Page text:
Archaios Founder/Guitarist On The Difficulties Of Being A Third World Metal Band, Exclusive Stream Of A New Song

Posted by on October 18, 2011

It’s hard enough for a metal band to break out in their home country. So imagine how difficult it is to break big internationally, let alone for bands hailing from Third World countries. And that’s exactly what Archaios have been trying to do since forming in 1994. They’ve created a name for themselves as the Dominican Republic’s premiere melodic death/extreme metal band. However, Archaios have experienced their fair share of struggles leading up to the release of their sophomore album The Distant, which is also the first Dominican metal recording to be released internationally by a North American label (Dark Canvas Records).

Rather than hearing about it from us, though, we thought we’d let Archaios’ founder/guitarist Eric Cruz himself share with you his experience thus far. In addition, we’re proud to premiere the opening track off of The Distant (which hits stores on November 11 via Dark Canvas Records) called “Nightshade.” Give the song a listen in the stream below, then after that read Cruz’s revealing insight into the difficulties metal bands from third world nations are constantly faced with.

[audio:https://www.metalinsider.net/site/wp-content/uploads/2011/10/01-Track-1.mp3|titles=”Nightshade” by Archaios]

Metal bands from underground scenes in Third World nations of Latin America usually find it harder to break in the international scene, especially in US and Europe. Most of the bands coming from these scenes are perceived as “musical oddities” by the rest of the Metal community and usually don’t receive too much credit for its work.

Archaios is the perfect example of this. We are a Thrash/Death Metal outfit from the Dominican Republic, a small island in the middle of the Caribbean with a long tradition of socio-political chaos, religious dominance and a ridiculous level of conservatism. Even playing in local live events has brought us problems with the authorities and even worse, with the local media. Also, we live in a country dominated by Latin music, where local and international promoters and labels have zero interest for Rock or Metal and religious and political leaders consider this music a threat to society.

We’ve been active since 1994. However, due to our lack of economic resources, we haven’t been able to record more than two albums and only recently, after signing a deal with an American label and being on the verge to release our second album, titled “The Distant”, is our music finally starting to be taken seriously internationally.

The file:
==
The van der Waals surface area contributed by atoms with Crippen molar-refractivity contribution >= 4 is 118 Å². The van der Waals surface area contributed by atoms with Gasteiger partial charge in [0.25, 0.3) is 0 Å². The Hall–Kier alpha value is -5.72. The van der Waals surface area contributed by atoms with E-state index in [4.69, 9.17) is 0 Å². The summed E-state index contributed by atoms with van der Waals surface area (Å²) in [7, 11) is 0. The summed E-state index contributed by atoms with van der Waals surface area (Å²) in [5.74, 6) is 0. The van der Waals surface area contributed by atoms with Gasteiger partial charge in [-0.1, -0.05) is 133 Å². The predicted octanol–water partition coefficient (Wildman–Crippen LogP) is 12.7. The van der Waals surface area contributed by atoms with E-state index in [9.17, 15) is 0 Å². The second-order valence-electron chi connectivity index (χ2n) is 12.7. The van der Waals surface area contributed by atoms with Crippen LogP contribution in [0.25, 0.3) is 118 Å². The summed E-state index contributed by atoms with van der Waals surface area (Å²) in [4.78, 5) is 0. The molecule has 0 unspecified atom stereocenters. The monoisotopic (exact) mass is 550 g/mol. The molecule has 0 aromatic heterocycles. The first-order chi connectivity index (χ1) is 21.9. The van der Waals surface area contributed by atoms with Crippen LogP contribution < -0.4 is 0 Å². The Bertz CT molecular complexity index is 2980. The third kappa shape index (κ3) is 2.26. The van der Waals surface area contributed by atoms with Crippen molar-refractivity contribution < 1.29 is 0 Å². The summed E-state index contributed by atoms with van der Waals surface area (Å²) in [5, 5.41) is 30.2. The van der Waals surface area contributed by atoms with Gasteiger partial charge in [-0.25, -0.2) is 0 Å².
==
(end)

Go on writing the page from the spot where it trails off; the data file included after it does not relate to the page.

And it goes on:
Our local scene is small but very united. However, nobody related with the scene really understands the music business. When it comes to work to reach the international arena, nobody knows exactly what to do. Everything has become trial and error. That’s why many talented Dominican bands have come and go, getting to the very top of the scene and once they’re there, they are unable to make a connection between the Dominican Republic and the rest of the Metal world.

From the very beginning, Archaios has been in what we call a “survival mode.” We’re always trying to come up with ingenious ways for funding concerts, gear, instruments and even for rehearsal and recording. For example, to record our first album Out of the Shadows, we had to save money for 3 years to give an initial amount upfront. Then, we began to record little by little as the rest of the money became available. Thanks to this kind of approach, we’ve been able to endure almost two decades of local recognition while being unknown internationally.

It’s true that the internet has opened for us many ways to communicate with the outside world and has given us some freedom to use some of its resources to try to make connections and promote our music. But this virtual “freedom” usually disappears the moment you find an opportunity and try to break free.  You start finding obstacles and limitations regarding money, support, sponsorship and other factors you have to overcome in order to be able to go abroad and make a tour or play in festivals. Until we got signed, not a single booking agent, even underground ones, wanted to make a bet on us. They didn’t even listen to the music, to know from where we were was enough.

Years ago, before getting signed, we came with the idea hiring an international PR agency to spread the voice about the band. When we found one that wanted to work with us we realized it was going to be impossible to pay them right away. Although the amount of money they were asking for was reasonable, it was more than what we were making working in a country where the minimum monthly wage is less than $250.00.

Some people ask us “Why don’t you emigrate to US or other places with more possibilities for your band?” Well, we love our country with all its defects and problems. And we firmly believe more than ever that we could stay here and with the proper support, make a real difference, make an impact in the Metal world.

I know there are many bands out there in a similar situation. We are not the only ones. That’s why these days, while preparing – with the support of our label-, our first tour outside Dominican Republic, we realize how fortunate we are. After all these years we still have a new opportunity to keep living the life of extreme music.  We know that there are still many obstacles on the way, the only difference is that this new road we’re taking isn’t just local, but global. We know very well about limitations, now it’s time to experience what we could do and achieve outside our country

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